Ali Akbar Salehi, the head of Iran's nuclear department, last month told state television the destroyed above-ground facility was being replaced with one “in the heart of the mountains around Natanz.”

Natanz hosts the country’s main uranium enrichment facility. In its long underground halls, centrifuges rapidly spin uranium hexafluoride gas to enrich uranium.

Meanwhile, Iran has been steadily exceeding the deal's limits on how much uranium it can stockpile, the purity to which it can enrich uranium and other restrictions to pressure those countries to come up with a plan to offset U.S. sanctions.

Pompeo: Iran, China, North Korea Have Tightened Coercive Measures On Religious Freedoms

On the 22nd anniversary of the International Religious Freedom Day, US Secretary of State Mike Pompeo released a statement criticizing China, Iran, and North Korea for tightening their coercive measures to silence their people.

The statement begins by mentioning the fact that the United States was the country that enacted the International Religious Freedom Act, and reiterated that ”religious freedom and other themes of human dignity are – and will always remain – a core US foreign policy priority." 

The statement continues: Today, three of the world’s most egregious religious freedom abusers – the People’s Republic of China (PRC), Iran, and North Korea – have tightened their coercive measures to silence their own people.  Worse, the PRC has sought to eradicate all forms of faith and belief that don’t align with the Chinese Communist Party doctrine.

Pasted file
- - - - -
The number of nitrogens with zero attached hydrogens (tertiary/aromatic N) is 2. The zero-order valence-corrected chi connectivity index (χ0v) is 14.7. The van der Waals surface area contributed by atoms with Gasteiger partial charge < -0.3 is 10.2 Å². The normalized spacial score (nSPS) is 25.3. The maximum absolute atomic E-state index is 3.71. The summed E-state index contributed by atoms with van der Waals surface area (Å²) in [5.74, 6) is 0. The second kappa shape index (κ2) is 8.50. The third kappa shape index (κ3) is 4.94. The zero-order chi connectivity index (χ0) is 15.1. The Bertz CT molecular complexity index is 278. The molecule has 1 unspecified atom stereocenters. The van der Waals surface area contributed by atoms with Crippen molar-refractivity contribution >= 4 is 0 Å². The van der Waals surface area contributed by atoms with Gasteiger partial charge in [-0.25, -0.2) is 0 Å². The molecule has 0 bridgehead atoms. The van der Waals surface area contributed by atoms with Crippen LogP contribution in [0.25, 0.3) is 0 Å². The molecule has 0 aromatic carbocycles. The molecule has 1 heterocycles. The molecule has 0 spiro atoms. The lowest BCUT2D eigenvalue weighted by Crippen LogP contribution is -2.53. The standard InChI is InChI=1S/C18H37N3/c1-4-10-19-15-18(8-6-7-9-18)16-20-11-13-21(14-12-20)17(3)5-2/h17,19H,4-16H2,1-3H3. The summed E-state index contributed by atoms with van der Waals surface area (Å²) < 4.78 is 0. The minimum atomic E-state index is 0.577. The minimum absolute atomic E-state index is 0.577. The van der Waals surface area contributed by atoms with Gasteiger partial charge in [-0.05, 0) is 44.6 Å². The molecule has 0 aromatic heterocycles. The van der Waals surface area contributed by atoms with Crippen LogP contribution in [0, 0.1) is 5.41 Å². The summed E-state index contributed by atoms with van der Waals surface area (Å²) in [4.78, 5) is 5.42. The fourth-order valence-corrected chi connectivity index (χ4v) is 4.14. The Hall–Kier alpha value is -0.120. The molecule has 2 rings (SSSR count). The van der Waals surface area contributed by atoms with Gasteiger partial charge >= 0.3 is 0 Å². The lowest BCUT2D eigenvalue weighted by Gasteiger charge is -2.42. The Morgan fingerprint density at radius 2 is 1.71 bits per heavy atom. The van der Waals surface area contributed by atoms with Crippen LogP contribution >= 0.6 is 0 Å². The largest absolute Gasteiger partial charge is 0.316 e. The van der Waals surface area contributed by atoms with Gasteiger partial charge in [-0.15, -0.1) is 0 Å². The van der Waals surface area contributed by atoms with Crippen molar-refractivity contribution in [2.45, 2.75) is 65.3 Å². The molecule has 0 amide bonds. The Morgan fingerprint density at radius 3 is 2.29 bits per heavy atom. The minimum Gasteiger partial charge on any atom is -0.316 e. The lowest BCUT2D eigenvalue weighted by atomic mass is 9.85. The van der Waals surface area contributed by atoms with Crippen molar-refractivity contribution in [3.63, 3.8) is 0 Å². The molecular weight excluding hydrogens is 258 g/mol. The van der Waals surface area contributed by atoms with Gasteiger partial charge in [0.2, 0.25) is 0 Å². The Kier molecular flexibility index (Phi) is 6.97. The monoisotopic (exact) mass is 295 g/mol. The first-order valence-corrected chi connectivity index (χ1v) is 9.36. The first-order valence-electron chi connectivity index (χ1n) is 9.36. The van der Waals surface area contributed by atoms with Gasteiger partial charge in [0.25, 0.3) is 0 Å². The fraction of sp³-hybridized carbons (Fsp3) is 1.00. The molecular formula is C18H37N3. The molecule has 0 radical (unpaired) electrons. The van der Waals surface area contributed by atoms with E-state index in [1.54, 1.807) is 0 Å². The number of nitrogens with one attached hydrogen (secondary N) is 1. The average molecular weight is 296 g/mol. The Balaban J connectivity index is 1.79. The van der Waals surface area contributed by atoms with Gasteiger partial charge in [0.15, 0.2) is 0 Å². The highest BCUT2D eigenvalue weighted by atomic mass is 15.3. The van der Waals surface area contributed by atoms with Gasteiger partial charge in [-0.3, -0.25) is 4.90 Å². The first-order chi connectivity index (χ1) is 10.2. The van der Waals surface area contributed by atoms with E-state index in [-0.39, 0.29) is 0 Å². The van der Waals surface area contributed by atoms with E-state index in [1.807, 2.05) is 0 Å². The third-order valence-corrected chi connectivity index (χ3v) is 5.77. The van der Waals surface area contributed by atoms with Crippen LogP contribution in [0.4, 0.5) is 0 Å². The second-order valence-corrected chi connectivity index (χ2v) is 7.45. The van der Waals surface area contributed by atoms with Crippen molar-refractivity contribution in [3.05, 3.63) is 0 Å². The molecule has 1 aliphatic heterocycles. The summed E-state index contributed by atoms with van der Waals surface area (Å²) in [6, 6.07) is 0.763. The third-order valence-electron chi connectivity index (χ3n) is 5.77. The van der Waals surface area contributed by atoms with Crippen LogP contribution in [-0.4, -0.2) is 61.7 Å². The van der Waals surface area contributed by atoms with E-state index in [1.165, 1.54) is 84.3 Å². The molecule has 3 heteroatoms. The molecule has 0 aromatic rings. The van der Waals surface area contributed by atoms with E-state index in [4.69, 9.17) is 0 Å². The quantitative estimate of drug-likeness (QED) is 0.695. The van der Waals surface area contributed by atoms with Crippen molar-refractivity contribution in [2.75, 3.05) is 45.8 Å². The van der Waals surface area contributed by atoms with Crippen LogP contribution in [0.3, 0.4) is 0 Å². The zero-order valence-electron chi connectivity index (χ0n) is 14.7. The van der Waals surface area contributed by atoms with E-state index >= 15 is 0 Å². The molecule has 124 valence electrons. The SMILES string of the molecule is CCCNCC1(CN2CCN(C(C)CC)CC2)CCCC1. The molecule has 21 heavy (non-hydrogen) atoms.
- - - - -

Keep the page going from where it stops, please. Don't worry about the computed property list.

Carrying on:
The treatment of Uighur Muslims by the Chinese Communist Party has caused global criticism and backlash, especially by the US. China has kept millions of Uighur Muslims in “re-education camps” in terrible condition.

Iran discriminates against religions and sects not officially recognized by the government. The Baha'i community is the most persecuted but other groups, such as Dervishes also find themselves under pressure. If the large Muslim Sunni community experiences various discriminations, including restrictions on holding high office or freely building their own mosques.

In its previous annual statement on religious freedom, the US Department of State had demanded that the violators of religious freedoms in Iran be identified and sanctioned.

The statement concludes: Every person, everywhere, has the right to believe or not believe, change one’s beliefs, speak one’s beliefs, gather, and teach.  On this International Religious Freedom Day, the United States is proud to promote and protect religious freedom.

President Of Iran’s State TV Demands Legal Action Against ‘Enemy Satellite Channels’

Almost 130 Persian speaking channels and 140 channels in ethnic Iranian dialects are actively broadcasting against our country, the President of the Islamic Republic of Iran Broadcasting (IRIB), Abdolali Ali-Askari announced on Tuesday.

He did not explain how he arrived at these numbers or offer any information about these channels. 

In a meeting with the IRIB legal experts, Ali-Askari said: “We must be able to legally investigate and neutralize this aggression.”

“It is unprecedented for us to file a legal complaint against the massive amount of negative propaganda and campaigns to change public opinion against us on satellite channels,” Ali-Askari continued.

He did not clarify, however, what charges and accusations will be used to sue the media outside of Iran.

Meanwhile, several international satellite channels of the Islamic Republic have been restricted or penalized on international satellite networks for broadcasting forced confessions and violating human rights.

The Islamic Republic of Iran has tried to bar satellite channels from broadcasting into Iran for decades and has used different methods to do so.